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Now showing items 17 - 24 of 24

  • Crystallization of gypsum from hemihydrate in presence of additives

    Badens, Elisabeth   Veesler, Sté   phane   Boistelle, Roland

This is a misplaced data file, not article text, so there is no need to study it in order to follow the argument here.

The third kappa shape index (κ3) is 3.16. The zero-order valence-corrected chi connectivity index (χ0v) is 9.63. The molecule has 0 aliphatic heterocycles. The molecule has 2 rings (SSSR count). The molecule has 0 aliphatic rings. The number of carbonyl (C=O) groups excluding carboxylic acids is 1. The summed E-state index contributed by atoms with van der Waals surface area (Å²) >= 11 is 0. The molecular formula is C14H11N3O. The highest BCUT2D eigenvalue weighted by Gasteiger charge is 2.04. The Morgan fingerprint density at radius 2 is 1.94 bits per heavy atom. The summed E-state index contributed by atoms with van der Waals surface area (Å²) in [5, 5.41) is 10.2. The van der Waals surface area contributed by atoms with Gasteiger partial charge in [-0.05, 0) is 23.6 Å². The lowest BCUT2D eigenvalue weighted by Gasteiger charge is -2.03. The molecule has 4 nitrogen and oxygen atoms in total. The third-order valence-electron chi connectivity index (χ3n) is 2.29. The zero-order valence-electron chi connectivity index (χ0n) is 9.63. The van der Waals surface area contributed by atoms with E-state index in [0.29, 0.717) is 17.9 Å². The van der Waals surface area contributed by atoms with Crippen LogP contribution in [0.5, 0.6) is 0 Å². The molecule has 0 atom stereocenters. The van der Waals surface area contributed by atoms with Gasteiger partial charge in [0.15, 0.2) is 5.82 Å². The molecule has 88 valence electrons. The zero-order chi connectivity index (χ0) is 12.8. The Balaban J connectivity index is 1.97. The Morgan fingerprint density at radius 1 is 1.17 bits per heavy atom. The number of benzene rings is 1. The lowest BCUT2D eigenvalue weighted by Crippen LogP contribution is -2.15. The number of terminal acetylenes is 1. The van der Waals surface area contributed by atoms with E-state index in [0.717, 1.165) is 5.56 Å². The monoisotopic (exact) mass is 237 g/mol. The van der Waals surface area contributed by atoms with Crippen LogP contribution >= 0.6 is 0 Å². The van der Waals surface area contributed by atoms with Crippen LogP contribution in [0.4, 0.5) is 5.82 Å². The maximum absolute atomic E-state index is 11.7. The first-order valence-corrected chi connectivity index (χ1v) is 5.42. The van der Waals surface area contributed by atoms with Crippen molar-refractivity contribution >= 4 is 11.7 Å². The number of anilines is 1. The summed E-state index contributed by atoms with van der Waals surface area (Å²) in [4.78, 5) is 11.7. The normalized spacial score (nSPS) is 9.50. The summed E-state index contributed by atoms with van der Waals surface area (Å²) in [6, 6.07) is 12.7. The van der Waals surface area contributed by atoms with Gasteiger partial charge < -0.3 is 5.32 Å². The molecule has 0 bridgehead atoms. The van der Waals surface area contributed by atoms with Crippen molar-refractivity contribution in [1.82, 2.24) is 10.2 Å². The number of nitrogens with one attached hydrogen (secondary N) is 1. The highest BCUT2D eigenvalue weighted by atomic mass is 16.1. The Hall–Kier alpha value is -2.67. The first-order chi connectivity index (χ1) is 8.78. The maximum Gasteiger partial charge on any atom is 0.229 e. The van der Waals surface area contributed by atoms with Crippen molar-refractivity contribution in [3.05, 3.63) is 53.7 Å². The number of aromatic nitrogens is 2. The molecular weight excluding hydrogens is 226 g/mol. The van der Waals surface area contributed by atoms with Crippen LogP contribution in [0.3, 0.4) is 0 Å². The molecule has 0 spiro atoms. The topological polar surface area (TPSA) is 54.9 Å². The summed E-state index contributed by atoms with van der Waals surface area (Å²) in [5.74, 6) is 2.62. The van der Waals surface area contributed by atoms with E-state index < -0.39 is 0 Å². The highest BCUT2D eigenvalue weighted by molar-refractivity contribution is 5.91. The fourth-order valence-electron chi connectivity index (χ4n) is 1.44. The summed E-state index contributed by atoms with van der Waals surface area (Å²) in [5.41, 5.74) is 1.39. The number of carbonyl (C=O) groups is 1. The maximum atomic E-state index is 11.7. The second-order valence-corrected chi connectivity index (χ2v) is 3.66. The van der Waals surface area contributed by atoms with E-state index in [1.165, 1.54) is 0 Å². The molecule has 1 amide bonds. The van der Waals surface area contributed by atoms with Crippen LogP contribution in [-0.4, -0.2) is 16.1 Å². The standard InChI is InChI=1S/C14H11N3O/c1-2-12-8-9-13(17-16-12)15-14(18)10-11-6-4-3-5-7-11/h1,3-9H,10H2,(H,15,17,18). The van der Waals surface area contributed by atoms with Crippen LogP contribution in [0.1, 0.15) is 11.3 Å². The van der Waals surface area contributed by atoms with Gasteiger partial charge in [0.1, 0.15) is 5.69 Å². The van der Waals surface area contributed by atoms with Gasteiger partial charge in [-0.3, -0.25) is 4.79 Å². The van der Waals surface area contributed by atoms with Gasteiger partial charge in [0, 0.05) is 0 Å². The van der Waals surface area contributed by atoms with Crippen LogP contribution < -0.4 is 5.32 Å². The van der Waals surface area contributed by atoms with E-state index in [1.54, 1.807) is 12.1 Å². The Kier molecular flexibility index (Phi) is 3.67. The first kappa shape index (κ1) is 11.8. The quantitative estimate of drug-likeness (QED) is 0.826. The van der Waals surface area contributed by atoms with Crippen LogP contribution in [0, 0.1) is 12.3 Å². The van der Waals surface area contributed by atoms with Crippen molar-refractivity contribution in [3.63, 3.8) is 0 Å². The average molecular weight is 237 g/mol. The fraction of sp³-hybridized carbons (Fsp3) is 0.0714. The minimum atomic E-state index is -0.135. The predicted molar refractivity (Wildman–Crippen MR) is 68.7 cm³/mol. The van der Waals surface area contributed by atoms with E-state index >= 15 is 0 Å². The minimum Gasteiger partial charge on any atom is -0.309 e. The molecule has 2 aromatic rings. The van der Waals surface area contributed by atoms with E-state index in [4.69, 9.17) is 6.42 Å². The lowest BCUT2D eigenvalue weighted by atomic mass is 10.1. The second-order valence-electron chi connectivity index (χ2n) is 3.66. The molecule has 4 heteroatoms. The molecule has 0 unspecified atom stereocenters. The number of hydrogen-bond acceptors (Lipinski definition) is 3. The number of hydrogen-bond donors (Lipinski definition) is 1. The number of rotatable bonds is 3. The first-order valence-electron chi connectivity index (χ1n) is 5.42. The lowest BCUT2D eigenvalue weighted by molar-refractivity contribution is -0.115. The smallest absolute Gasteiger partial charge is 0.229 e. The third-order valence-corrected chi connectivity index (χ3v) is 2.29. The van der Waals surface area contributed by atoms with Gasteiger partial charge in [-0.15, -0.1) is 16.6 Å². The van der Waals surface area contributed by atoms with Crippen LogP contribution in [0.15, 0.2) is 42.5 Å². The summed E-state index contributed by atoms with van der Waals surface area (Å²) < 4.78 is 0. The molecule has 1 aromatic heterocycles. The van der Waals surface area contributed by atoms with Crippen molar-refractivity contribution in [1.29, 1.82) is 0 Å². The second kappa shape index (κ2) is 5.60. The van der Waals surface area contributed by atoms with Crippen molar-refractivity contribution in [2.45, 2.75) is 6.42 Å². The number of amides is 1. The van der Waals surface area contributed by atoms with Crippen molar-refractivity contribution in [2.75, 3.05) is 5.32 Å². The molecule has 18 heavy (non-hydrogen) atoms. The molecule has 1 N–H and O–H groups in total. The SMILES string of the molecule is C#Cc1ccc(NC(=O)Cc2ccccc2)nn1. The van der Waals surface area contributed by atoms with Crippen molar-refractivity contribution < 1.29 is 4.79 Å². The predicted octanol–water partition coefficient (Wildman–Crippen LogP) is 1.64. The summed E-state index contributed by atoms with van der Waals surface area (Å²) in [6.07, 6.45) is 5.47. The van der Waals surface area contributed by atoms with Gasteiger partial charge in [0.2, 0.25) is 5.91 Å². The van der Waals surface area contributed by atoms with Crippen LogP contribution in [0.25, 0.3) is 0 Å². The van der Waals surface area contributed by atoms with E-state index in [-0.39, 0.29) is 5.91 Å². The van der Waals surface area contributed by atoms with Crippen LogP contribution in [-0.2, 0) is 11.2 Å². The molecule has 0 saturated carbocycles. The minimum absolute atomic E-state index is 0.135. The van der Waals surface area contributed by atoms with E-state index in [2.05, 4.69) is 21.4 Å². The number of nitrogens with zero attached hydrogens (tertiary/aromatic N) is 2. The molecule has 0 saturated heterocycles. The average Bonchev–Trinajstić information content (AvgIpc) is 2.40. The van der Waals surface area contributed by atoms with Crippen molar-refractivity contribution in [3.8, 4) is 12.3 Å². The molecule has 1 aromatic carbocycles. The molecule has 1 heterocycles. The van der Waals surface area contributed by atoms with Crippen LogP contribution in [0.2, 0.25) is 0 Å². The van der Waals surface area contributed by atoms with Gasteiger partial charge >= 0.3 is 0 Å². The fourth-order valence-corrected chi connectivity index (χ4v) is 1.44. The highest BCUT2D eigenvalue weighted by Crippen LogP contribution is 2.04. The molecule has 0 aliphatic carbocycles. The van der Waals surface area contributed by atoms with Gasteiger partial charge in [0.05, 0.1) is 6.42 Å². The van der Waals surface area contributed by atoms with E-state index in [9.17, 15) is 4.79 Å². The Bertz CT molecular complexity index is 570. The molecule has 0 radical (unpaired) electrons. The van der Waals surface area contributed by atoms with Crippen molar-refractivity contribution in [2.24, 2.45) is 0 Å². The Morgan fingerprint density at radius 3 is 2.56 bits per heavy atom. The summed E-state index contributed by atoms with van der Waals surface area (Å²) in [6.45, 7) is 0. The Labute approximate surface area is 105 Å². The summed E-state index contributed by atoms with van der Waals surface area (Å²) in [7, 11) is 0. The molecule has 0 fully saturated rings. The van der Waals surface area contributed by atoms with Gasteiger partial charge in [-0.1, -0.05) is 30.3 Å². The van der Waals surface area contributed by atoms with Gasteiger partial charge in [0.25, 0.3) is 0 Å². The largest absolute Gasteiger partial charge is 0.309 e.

The crystallization of gypsum (CaSO4·2H2O) from a suspension of calcium sulphate hemihydrate is well-known as the setting of plaster. In this paper we present results concerning the crystallization of gypsum in the presence of different acids. The influence of additives on the crystallization kinetics and on the morphology of gypsum crystal have been studied. The rate retarding effect was determined by recording, versus time, the conductivity of suspension of hemihydrate. The amount of additives adsorbed was measured by capillary electrophoresis. The results are well-related to the amount of adsorbed and incorporated additives during the crystallization. The influence of different additives on the morphology of a crystal of gypsum was also investigated and discussed. Their efficiency is related to the presence of calcium on the faces (120) and (111) and to the correspondence between distances between the carboxylic groups of the additives and between the adsorption sites at the surface of the crystal.